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I've only just recently started using blender (this is 2.78a) and am amazed at how much can be accomplished with it. I have been playing around with the fluid simulation, but all the different settings are a bit of a mystery, so I have a few questions, but I will start here with just one, and post others separately.

In trying to get multiple fluids to interact, I found that unfortunately, it is not possible, and the best one can get is: How to bake multiple fluid simulations in one scene?. However, in that answer, William Hopper mentions that to delay the start of the sim, one must change the "offset", but isn't that what "Time: Start" is for? What does each of these settings do?

My natural guess form the tooltip "Offset when reading baked cache" is so that one can have multiple baked domains in the same path, without having to do that workaround mentioned in the answer linked above.

offset in bake settings

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    $\begingroup$ that should allow you to simulate a fluid flow, baking it, and then shift the start of the simulation forth and back (frames), eg. it could allow adjustments without the need to bake again, I guess. $\endgroup$
    – m.ardito
    Feb 1, 2017 at 8:08

2 Answers 2

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This is pulled from another link on baking.

Simulate objects falling into water

original answer by gandalf3♦

The Offset just "offsets" the frames that are being read from the cache.

Time: Note that baking always starts on frame 1, these settings control the behavior of the fluid (e.g. for slow motion effects)

Start: The number of seconds into the simulation to start caching data.

End: The simulation time of the scene End frame in seconds.

Offset: Number of frames to offset reading of the cache. This is the only setting which you can still change after baking.

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Answer valid for version 3.1


There are 3 parameters for caching the fluid domain object in version 3.1:

  • Cache parameters:

    enter image description here

    These parameters are additional to Start and End defining the frame range for the animation, found in the Output tab of the properties (and duplicated on the timeline).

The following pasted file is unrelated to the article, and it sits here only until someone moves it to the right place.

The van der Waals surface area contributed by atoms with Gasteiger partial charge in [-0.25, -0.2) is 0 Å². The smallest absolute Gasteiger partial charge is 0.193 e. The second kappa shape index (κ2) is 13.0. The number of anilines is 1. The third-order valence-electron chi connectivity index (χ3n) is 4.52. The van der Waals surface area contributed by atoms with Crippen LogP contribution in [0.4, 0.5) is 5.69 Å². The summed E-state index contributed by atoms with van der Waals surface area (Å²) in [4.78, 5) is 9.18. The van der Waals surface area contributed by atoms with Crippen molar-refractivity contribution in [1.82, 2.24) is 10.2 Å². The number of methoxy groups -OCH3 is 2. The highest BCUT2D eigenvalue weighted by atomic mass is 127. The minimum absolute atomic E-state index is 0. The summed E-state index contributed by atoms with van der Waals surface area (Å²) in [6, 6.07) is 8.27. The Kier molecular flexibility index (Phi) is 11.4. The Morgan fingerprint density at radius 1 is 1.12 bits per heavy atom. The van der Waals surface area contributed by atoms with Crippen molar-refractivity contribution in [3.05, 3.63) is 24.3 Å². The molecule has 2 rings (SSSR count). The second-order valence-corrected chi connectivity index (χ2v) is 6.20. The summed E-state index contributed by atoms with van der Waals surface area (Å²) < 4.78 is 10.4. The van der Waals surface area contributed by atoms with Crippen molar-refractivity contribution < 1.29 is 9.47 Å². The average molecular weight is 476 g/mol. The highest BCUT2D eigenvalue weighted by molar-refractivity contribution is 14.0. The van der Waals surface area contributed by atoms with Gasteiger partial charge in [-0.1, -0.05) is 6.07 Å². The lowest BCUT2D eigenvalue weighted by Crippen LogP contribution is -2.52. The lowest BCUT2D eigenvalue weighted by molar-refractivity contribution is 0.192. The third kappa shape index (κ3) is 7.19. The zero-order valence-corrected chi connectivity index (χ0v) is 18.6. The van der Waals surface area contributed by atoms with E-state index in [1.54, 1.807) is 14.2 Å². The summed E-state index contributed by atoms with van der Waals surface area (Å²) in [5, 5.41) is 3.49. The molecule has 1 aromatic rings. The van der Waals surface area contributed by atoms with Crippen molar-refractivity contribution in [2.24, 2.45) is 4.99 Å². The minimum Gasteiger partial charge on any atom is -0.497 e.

• For information, the frame range:

    enter image description here

Two of the cache parameters, Start and End, are used when precomputing the result and storing it into the cache for accelerated previewing and rendering (bake is the meaningless wording in Blender's parlance for more meaningful precomputing in common language). These parameters indicate which section of the animation is to be be precomputed and cached.

The third parameter, Offset, is used when the cache is recalled for previewing or rendering the animation. When zero, the animation is played/rendered with the frames cached without alteration. When non zero, frame n in the cache is rendered as frame n+offset. Said otherwise when Blender wants to render frame n, it looks for frame n-offset in the cache.

With default parameters Start=1, End=250, Offset=0, the operations take place like this:

enter image description here

With customized parameters Start=100, End=150, Offset=100, the operations take place like this:

enter image description here

Caching is done on the selected animation frame segment 100-150. 50+1 frames are cached with their original frame number. Note that the selected range must exist, else it is adjusted by removing inexistent frames (as defined in Output tab).

Rendering is done by using the cached range 100-150 for rendered frames 200-250, using the offset. There is no framerate adjustment, neither when caching, neither when rendering.

As for what is the use of Offset in practical? Well I don't know. I don't see any case where you would want to render frames at another time than the original one. If you need time shifting, you can use the video editor which has dedicated options to time shift clips.

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